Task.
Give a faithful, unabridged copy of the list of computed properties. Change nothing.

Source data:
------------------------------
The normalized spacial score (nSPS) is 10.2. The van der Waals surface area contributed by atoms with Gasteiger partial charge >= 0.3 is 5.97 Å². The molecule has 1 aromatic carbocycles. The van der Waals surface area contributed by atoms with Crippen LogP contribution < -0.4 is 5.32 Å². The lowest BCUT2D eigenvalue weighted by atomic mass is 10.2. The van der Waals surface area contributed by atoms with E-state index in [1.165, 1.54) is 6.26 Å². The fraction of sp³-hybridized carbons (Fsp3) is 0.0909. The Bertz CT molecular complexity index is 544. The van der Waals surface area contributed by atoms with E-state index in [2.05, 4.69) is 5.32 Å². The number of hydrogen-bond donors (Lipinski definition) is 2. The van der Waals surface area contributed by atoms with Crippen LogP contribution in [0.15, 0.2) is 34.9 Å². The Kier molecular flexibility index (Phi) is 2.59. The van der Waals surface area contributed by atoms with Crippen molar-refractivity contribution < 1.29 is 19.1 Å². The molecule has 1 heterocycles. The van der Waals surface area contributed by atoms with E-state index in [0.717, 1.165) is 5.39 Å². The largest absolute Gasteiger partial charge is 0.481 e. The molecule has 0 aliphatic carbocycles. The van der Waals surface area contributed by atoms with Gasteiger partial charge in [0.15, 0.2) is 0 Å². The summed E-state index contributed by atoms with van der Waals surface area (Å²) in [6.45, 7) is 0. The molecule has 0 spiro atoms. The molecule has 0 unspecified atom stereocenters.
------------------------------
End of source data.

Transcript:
The normalized spacial score (nSPS) is 10.2. The van der Waals surface area contributed by atoms with Gasteiger partial charge >= 0.3 is 5.97 Å². The molecule has 1 aromatic carbocycles. The van der Waals surface area contributed by atoms with Crippen LogP contribution < -0.4 is 5.32 Å². The lowest BCUT2D eigenvalue weighted by atomic mass is 10.2. The van der Waals surface area contributed by atoms with E-state index in [1.165, 1.54) is 6.26 Å². The fraction of sp³-hybridized carbons (Fsp3) is 0.0909. The Bertz CT molecular complexity index is 544. The van der Waals surface area contributed by atoms with E-state index in [2.05, 4.69) is 5.32 Å². The number of hydrogen-bond donors (Lipinski definition) is 2. The van der Waals surface area contributed by atoms with Crippen LogP contribution in [0.15, 0.2) is 34.9 Å². The Kier molecular flexibility index (Phi) is 2.59. The van der Waals surface area contributed by atoms with Crippen molar-refractivity contribution < 1.29 is 19.1 Å². The molecule has 1 heterocycles. The van der Waals surface area contributed by atoms with E-state index in [0.717, 1.165) is 5.39 Å². The largest absolute Gasteiger partial charge is 0.481 e. The molecule has 0 aliphatic carbocycles. The van der Waals surface area contributed by atoms with Gasteiger partial charge in [0.15, 0.2) is 0 Å². The summed E-state index contributed by atoms with van der Waals surface area (Å²) in [6.45, 7) is 0. The molecule has 0 spiro atoms. The molecule has 0 unspecified atom stereocenters.